In a bid to stop drivers putting lives at risk, state-of-the-art red light safety cameras are being installed by Network Rail at ‘one of the most misused crossings in the south east’.
One recent incident at Yapton, saw a motorist drive onto the track which caused 21 train cancellations and severe service disruption costing the rail industry £160,000, according to Network Rail.
The new cameras will be equipped with number plate recognition technology, meaning motorists misusing the crossing can now be automatically identified and prosecuted by British Transport Police.
John Halsall, Network Rail route managing director, said: “The level of driver misuse at Yapton level crossing has got to stop before there’s a serious accident. Enforcement cameras will give us the ability to identify and take action against drivers who put lives at risk.”
Located on the busy Sussex West Coastway rail line between Barnham and Ford stations, Yapton level crossing is reported to be ‘one of the most misused crossings in the south east’, according to Network Rail.
It stated: “Incidents of drivers jumping red lights, vehicles striking and weaving around barriers and queuing over the crossing as the barriers come down occurring almost daily.”
Inspector Becky Warren from British Transport Police said: “Every time you ignore a signal, audible warning or an amber or red light you risk your life and the lives of other rail and road users. It is not worth risking your life or a criminal record just to save a few minutes on your journey.”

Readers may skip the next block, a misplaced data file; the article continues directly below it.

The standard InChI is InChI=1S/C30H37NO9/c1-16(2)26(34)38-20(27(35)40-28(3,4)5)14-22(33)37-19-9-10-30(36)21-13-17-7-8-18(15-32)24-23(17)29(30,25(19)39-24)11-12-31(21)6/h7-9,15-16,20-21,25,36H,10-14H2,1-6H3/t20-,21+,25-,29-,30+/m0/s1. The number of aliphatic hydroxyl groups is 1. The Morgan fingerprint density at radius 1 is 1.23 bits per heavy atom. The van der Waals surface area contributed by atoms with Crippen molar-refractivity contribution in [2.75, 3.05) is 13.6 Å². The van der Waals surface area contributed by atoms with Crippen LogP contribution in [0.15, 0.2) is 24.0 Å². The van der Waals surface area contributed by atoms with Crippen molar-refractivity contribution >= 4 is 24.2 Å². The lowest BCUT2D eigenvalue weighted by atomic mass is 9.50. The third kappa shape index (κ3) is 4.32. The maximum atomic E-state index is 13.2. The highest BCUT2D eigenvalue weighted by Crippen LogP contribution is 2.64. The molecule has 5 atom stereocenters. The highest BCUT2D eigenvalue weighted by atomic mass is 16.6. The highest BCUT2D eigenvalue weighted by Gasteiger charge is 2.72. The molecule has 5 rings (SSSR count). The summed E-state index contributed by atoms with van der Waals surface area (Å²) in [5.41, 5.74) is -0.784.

West Sussex County Council’s cabinet member for Highways and Transport, Bob Lanzer, said: “We have been working with Network Rail for many years looking at safety improvements at level crossings within our county.
“Recent results from safety cameras already installed at level crossings in our county and nationally show an important reduction in the instances of misuse by drivers.
“Level crossings are safe if used correctly, but we are delighted to support measures to encourage safer behaviour by all road users.”
In a statement, Network Rail said: “These types of cameras were first introduced on Britain’s rail network in 2015, and have since proven to be extremely successful with driver non-compliance down by as much as 90 per cent at some crossings.”
It added: “Yapton is a half barrier level crossing which is triggered automatically by approaching trains. In addition to the barriers which descend, there are flashing warning lights and an audible ‘yodel’ alarm to alert road users and pedestrians that a train is approaching. On average, 300 trains pass over the crossing each day. The full line speed of 75mph has been reduced to 35mph to reduce the likelihood a collision between a train and vehicle.”
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